The Nikkei index plunged Wednesday to its lowest level in nearly five months due to increasing concerns about Japan's economic recovery after the country logged its highest number of coronavirus cases the day before.

The 225-issue Nikkei Stock Average ended down 790.02 points, or 2.80 percent, from Tuesday at 27,467.23, its lowest level since Aug. 20. The broader Topix index of all First Section issues on the Tokyo Stock Exchange finished 58.66 points, or 2.97 percent, lower at 1,919.72.

A financial board in Tokyo shows on Jan. 19, 2022, the Nikkei Stock Average ending at its lowest level in nearly five months. (Kyodo)

"Investors have been cautious about the recent surge in infections, as it may disrupt supply chains further and spur inflation," said Maki Sawada, a strategist at Nomura Securities Co.'s investment content department.

The U.S. dollar fell into the lower 114 yen range, as investors fled to the perceived safety of the yen following an overnight fall in U.S. shares in the wake of a rise in Treasury yields, dealers said.

At 5 p.m., the dollar fetched 114.42-43 yen compared with 114.54-64 yen in New York and 114.86-88 yen in Tokyo at 5 p.m. Tuesday.

The euro was quoted at $1.1330-1332 and 129.64-68 yen against $1.1322-1332 and 129.70-80 yen in New York and $1.1397-1399 and 130.91-95 yen in Tokyo late Tuesday afternoon.

The yield on the benchmark 10-year Japanese government bond inched down 0.010 percentage point from Tuesday's close to 0.135 percent, as investors bought the safe-haven debt on the sharp fall in Tokyo stocks. Bond yields move inversely to stock prices.

The Tokyo market plummeted from the outset, sending the Nikkei index below the 28,000 line. The benchmark extended its losses in the afternoon, briefly falling over 900 points on a decline in U.S. stock futures and some weak Asian markets.

Sentiment was dampened by increasing uncertainty over the continuation of Japan's economic recovery.

Tokyo and other areas are asking the central government to place them under a quasi-state of emergency after the country logged over 30,000 daily COVID-19 cases Tuesday, a figure surpassing the previous record of 25,992 confirmed in August last year.

Selling was led by large caps consisting of high-tech shares after the technology-heavy U.S. Nasdaq index fell over 2 percent on Tuesday. Issues such as Tokyo Electron widened their losses and weighed down the market further in the afternoon, she added.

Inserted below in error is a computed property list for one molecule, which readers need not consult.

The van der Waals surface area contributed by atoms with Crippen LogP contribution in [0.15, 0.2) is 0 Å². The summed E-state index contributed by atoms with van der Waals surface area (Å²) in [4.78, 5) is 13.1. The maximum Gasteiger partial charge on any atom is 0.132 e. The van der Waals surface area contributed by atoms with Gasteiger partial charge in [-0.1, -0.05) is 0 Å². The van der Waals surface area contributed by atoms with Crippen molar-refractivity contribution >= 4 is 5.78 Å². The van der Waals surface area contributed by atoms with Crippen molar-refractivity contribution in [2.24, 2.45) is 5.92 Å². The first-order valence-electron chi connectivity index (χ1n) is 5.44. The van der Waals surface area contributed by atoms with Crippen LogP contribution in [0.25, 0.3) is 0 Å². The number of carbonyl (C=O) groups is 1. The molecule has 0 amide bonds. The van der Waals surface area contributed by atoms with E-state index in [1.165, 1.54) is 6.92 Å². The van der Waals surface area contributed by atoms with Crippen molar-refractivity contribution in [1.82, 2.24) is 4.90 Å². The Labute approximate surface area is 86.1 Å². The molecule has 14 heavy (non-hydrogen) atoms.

Meanwhile, a rise in crude oil prices, which soared to their highest level since October 2014 in New York trading, added to the negative mood as the upward trend could pressure corporate profits, brokers said.

On the First Section, declining issues outnumbered advancers 2,111 to 58, while 15 ended unchanged.

Decliners were led by marine transportation, electric appliance and precision instrument issues.

Sony Group plummeted 1,820 yen, or 12.8 percent, to 12,410 yen, a day after Microsoft Corp. said it would acquire gaming company Activision Blizzard Inc., raising concerns that the move will intensify competition within the industry.

Among high-tech shares, Murata Manufacturing fell 541 yen, or 5.9 percent, to 8,599 yen, TDK declined 240 yen, or 5.4 percent, to 4,225 yen, while Tokyo Electron sank 3,970 yen, or 6.1 percent, to 61,590 yen.

Exporters such as automobile manufacturers were also hit as the yen strengthened against the dollar. Suzuki Motor was down 163 yen, or 3.4 percent, at 4,590 yen, and Mazda Motor sagged 28 yen, or 2.9 percent, to 933 yen.

Toyota Motor dropped 120.5 yen, or 5.0 percent, to 2,303.0 yen, a day after the automaker said it may not reach its global output target of 9 million vehicles for the year through March.

Trading volume on the main section rose to 1,513.74 million shares from Tuesday's 1,226.57 million shares.

Related coverage:

Japan to put Tokyo, 12 other areas under COVID quasi-emergency

Japan's daily COVID-19 cases top 30,000, setting new record

BOJ ups inflation outlook, retains monetary policy amid COVID surge